Prayer should not be used as a badge of honor or as a way to show off. Some complain about no longer being able to speak explicitly about God in schools and other public places. They wish that public prayer could occur in these places, but I would think that it may be better to avoid these types of public displays and instead focus on our person relationships. If you are in school and you feel like you would like to pray, it is in your power to say a silent prayer. You do not need the approval of others to achieve these communications with God.

  1. We should prepare ourselves for prayer. If we do not feel like praying, then we should pray until we do feel like praying. We should be humble. (See D&C 112:10.) We should pray for forgiveness and mercy. (See Alma 34:17–18.) We must forgive anyone against whom we have bad feelings. (See Mark 11:25.) Yet the scriptures warn that our prayers will be vain if we “turn away the needy, and the naked, and visit not the sick and afflicted, and impart [not] of [our] substance.” (Alma 34:28.)

Our prayers need to be accompanied by sincere actions. It is not just a way to list off our wishes into the world, but instead to prepare and ponder how we can make a difference in the world, with the help of God.

  1. Our prayers should be meaningful and pertinent. We should avoid using the same phrases in each prayer. Any of us would become offended if a friend said the same words to us each day, treated the conversation as a chore, and could hardly wait to finish in order to turn on the television set and forget us. …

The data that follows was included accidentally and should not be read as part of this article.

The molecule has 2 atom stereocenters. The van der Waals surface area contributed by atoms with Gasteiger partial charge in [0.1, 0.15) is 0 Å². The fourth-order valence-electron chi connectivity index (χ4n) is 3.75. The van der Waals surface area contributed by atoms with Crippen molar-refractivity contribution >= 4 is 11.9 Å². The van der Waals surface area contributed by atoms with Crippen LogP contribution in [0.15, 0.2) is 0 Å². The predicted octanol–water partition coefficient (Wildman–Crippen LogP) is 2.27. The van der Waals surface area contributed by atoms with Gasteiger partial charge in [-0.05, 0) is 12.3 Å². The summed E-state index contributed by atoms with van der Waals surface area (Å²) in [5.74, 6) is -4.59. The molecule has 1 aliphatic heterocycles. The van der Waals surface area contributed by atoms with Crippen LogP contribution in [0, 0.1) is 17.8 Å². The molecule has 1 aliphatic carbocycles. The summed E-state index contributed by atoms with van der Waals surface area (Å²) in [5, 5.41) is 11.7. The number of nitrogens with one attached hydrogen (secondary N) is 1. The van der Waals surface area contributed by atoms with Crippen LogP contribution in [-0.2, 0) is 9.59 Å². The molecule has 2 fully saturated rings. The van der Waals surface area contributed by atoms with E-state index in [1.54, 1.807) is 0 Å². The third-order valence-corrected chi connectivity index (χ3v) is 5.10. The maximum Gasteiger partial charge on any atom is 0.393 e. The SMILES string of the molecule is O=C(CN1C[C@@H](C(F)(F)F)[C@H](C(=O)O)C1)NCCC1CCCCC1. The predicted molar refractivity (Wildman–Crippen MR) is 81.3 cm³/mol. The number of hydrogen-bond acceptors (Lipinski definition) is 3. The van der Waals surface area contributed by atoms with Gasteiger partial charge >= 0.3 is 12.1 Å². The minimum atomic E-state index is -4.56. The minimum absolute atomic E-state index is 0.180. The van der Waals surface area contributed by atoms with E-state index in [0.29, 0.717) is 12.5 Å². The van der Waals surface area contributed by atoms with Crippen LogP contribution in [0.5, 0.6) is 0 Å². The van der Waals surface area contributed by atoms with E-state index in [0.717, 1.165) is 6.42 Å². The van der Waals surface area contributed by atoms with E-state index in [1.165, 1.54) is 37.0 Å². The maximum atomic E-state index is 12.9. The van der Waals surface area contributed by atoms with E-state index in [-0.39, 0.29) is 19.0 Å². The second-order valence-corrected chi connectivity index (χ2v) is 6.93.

For what should we pray? We should pray about our work, against the power of our enemies and the devil, for our welfare and the welfare of those around us. We should counsel with the Lord regarding all our decisions and activities. (See Alma 37:36–37.) We should be grateful enough to give thanks for all we have. (See D&C 59:21.) We should confess His hand in all things. Ingratitude is one of our great sins.

The Lord has declared in modern revelation: “And he who receiveth all things with thankfulness shall be made glorious; and the things of this earth shall be added unto him, even an hundred fold, yea, more.” (D&C 78:19.)

We should ask for what we need, taking care that we not ask for things that would be to our detriment. (See James 4:3.) We should ask for strength to overcome our problems. (See Alma 31:31–33.) We should pray for the inspiration and well-being of the President of the Church, the General Authorities, our stake president, our bishop, our quorum president, our home teachers, family members, and our civic leaders. Other suggestions could be made, but with the help of the Holy Ghost we will know about what we should pray. (See Rom. 8:26–27.)

I could ask what you think of superstitious attitudes where we need to be careful about what we ask for as we might just get want we want. A fair amount of times I have heard these warnings as if God is a trickster genie who will punish us if we ask for the wrong things or if we ask in the wrong way. I think we should avoid that fear as I believe that God is loving and wants to hear our sincere hopes and desires.

  1. After making a request through prayer, we have a responsibility to assist in its being granted. We should listen. Perhaps while we are on our knees, the Lord wants to counsel us.14

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I like the idea of us being the answer to the prayers of others. We need to be consistently listening in order that we can recognize ways to help our prayers to be realized.